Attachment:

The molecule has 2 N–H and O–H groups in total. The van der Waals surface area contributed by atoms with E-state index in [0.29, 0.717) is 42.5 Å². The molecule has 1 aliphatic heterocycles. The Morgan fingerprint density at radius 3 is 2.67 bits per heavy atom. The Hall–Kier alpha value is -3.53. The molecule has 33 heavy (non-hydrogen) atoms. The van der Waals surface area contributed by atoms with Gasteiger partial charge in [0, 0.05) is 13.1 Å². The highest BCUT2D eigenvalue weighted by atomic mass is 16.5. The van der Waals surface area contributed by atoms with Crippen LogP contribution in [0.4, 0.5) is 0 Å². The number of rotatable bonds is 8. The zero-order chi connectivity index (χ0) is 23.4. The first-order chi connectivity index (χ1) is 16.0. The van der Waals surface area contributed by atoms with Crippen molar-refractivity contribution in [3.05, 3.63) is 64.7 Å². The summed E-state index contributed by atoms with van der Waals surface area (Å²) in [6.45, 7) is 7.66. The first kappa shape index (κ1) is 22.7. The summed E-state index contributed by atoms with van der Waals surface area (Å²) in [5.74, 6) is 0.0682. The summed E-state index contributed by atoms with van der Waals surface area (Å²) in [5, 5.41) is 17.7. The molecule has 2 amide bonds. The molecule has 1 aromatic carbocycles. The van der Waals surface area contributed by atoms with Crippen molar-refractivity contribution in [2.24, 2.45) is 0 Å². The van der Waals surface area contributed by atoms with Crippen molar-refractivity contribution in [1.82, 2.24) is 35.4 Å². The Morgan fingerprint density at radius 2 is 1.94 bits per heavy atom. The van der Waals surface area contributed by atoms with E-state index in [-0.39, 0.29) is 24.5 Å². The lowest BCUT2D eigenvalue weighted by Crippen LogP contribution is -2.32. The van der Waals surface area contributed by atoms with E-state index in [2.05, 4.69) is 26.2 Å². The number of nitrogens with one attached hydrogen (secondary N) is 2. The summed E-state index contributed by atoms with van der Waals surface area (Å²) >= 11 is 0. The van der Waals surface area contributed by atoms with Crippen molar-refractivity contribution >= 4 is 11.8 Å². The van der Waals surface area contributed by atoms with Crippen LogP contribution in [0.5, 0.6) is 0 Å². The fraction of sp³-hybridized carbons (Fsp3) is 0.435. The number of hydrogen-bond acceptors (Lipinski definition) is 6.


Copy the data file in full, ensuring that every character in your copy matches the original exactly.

The molecule has 2 N–H and O–H groups in total. The van der Waals surface area contributed by atoms with E-state index in [0.29, 0.717) is 42.5 Å². The molecule has 1 aliphatic heterocycles. The Morgan fingerprint density at radius 3 is 2.67 bits per heavy atom. The Hall–Kier alpha value is -3.53. The molecule has 33 heavy (non-hydrogen) atoms. The van der Waals surface area contributed by atoms with Gasteiger partial charge in [0, 0.05) is 13.1 Å². The highest BCUT2D eigenvalue weighted by atomic mass is 16.5. The van der Waals surface area contributed by atoms with Crippen LogP contribution in [0.4, 0.5) is 0 Å². The number of rotatable bonds is 8. The zero-order chi connectivity index (χ0) is 23.4. The first-order chi connectivity index (χ1) is 16.0. The van der Waals surface area contributed by atoms with Crippen molar-refractivity contribution in [3.05, 3.63) is 64.7 Å². The summed E-state index contributed by atoms with van der Waals surface area (Å²) in [6.45, 7) is 7.66. The first kappa shape index (κ1) is 22.7. The summed E-state index contributed by atoms with van der Waals surface area (Å²) in [5.74, 6) is 0.0682. The summed E-state index contributed by atoms with van der Waals surface area (Å²) in [5, 5.41) is 17.7. The molecule has 2 amide bonds. The molecule has 1 aromatic carbocycles. The van der Waals surface area contributed by atoms with Crippen molar-refractivity contribution in [2.24, 2.45) is 0 Å². The van der Waals surface area contributed by atoms with Crippen molar-refractivity contribution in [1.82, 2.24) is 35.4 Å². The Morgan fingerprint density at radius 2 is 1.94 bits per heavy atom. The van der Waals surface area contributed by atoms with E-state index in [-0.39, 0.29) is 24.5 Å². The lowest BCUT2D eigenvalue weighted by Crippen LogP contribution is -2.32. The van der Waals surface area contributed by atoms with E-state index in [2.05, 4.69) is 26.2 Å². The number of nitrogens with one attached hydrogen (secondary N) is 2. The summed E-state index contributed by atoms with van der Waals surface area (Å²) >= 11 is 0. The van der Waals surface area contributed by atoms with Crippen molar-refractivity contribution >= 4 is 11.8 Å². The van der Waals surface area contributed by atoms with Crippen LogP contribution in [0.5, 0.6) is 0 Å². The fraction of sp³-hybridized carbons (Fsp3) is 0.435. The number of hydrogen-bond acceptors (Lipinski definition) is 6.